ALEC Model Act Would Halt ‘Judicial Usurpation’ of Insurance Regulatory Authority
INDIANAPOLIS (April 24, 2006)—A key committee of the American Legislative Exchange Council (ALEC) has approved a model law designed to limit the ability of trial lawyers to file class action lawsuits that undermine the authority of state regulatory agencies. ALEC is the nation’s largest nonpartisan individual membership association of state legislators, with more than 2,400 members nationwide.
The model law was introduced by the National Association of Mutual Insurance Companies (NAMIC) at ALEC’s annual Spring Task Force Summit in Coeur d’Alene, Idaho. ALEC’s Civil Justice Task Force voted to approve the measure on Friday. The ALEC Board of Directors will vote on whether to formally adopt the measure at its annual meeting in July.
The model would require trial judges to determine whether the subject of a proposed class action lawsuit is within the jurisdiction of a state agency. If it is, the judge would be prohibited from certifying the class. The law would require judges to explain their decisions in writing, and would allow either party to immediately appeal the certification ruling to a higher court.
“Regulatory class actions—in which plaintiff attorneys seek not only to win large monetary awards, but also to alter existing regulatory regimes—empower private attorneys with personal agendas to serve as de facto regulators,” Robert Detlefsen, NAMIC’s director of public policy, told the task force as it prepared to vote on the proposed model act. “By ensuring that regulatory authority that is statutorily invested in administrative agencies will not be usurped by courts, the ‘Regulatory Class Action Reform Act’ upholds democratic principles and promotes public accountability,” Detlefsen said. He cited the Avery v. State Farm case as an example of the kind of class action lawsuit that seeks to overturn regulatory decisions made by state legislatures and insurance departments.
Detlefsen stressed that the model act would apply to any proposed class action involving a regulated business firm and a state agency with appropriate jurisdiction. However, because insurance is among the most heavily regulated industries in the United States, with most regulation administered by state insurance departments, the model would have special significance for the regulation of insurance.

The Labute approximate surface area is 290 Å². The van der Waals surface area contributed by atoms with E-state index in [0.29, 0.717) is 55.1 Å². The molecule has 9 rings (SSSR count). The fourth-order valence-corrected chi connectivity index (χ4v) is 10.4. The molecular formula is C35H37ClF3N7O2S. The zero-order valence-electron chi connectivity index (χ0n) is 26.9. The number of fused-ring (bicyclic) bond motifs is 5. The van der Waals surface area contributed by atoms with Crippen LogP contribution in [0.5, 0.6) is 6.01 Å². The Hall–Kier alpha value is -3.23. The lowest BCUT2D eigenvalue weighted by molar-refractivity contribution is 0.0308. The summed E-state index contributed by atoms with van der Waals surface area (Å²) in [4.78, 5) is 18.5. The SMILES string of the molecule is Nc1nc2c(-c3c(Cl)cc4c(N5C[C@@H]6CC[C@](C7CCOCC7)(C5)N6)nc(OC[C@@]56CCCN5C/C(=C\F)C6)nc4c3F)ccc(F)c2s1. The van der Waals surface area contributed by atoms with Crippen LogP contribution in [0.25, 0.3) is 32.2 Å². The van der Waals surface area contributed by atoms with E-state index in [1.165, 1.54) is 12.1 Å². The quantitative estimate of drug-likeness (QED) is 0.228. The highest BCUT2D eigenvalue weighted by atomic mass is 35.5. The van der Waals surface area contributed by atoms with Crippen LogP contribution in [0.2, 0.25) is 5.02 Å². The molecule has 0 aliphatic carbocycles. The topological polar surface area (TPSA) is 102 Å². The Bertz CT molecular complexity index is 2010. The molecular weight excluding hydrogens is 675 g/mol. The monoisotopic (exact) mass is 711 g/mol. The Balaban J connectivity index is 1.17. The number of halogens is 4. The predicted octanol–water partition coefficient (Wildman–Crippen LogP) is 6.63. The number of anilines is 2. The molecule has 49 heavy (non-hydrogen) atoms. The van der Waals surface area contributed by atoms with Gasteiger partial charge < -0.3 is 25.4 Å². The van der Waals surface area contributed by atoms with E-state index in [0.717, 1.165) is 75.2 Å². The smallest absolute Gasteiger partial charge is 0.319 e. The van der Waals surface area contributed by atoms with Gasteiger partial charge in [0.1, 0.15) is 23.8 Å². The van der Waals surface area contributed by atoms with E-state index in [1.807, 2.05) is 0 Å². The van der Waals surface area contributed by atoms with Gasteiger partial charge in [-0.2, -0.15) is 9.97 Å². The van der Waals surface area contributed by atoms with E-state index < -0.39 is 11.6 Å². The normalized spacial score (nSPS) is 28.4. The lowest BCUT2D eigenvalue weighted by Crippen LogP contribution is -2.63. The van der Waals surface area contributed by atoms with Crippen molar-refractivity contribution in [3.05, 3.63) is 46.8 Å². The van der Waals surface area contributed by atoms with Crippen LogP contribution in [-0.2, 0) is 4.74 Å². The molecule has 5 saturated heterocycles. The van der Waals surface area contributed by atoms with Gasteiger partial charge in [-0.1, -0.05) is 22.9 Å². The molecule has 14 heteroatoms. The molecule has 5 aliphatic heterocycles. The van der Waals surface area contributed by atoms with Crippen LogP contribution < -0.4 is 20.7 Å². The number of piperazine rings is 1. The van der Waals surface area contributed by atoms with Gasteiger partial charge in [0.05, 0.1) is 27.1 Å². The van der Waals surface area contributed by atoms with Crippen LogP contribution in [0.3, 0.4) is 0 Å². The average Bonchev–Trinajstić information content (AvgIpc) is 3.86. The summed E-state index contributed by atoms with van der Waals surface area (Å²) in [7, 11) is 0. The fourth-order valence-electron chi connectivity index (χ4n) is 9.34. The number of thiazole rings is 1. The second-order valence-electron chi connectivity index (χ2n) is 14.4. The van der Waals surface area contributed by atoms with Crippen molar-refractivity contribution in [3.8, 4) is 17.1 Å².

“It would strengthen the system of state insurance regulation, provide consumers with a more efficient and less costly means of dispute resolution, and help insurers predict future loss costs more accurately by allowing them to rely on the judgment of knowledgeable insurance regulators who are ultimately accountable to the public,” Detlefsen added. “The class action litigation mechanism has none of these features, and is too often driven by self-serving trial lawyers and ideologues.”
NAMIC intends to discuss the ALEC model with members of the National Association of Insurance Commissioners’ Class Action Working Group at the NAIC’s summer meeting next June. Detlefsen noted that former District of Columbia Commissioner Lawrence Mirel, who chaired the working group until his resignation last year, was a strong proponent of the concept embodied by the ALEC model law. “We hope the NAIC will support NAMIC’s effort to move this measure forward in the states,” Detlefsen said.
The “Regulatory Class Action Reform Act” can be viewed at NAMIC Online. An article written by Detlefsen that explains the need for such a measure was published in the Fall 2005 edition of the Journal of Insurance Regulation. A copy is at www. namic.org/pdf/DetlefsenJIRArticle.pdf.
More information about the American Legislative Exchange Council is available at www.alec.org.
For further information, contact
Rick Nelson, APR, CAE
(317) 875-5250 Tel
(317) 879-8408 Fax
Robert Detlefsen, Ph.D
(317) 876-4268 Tel
(317) 879-8408 Fax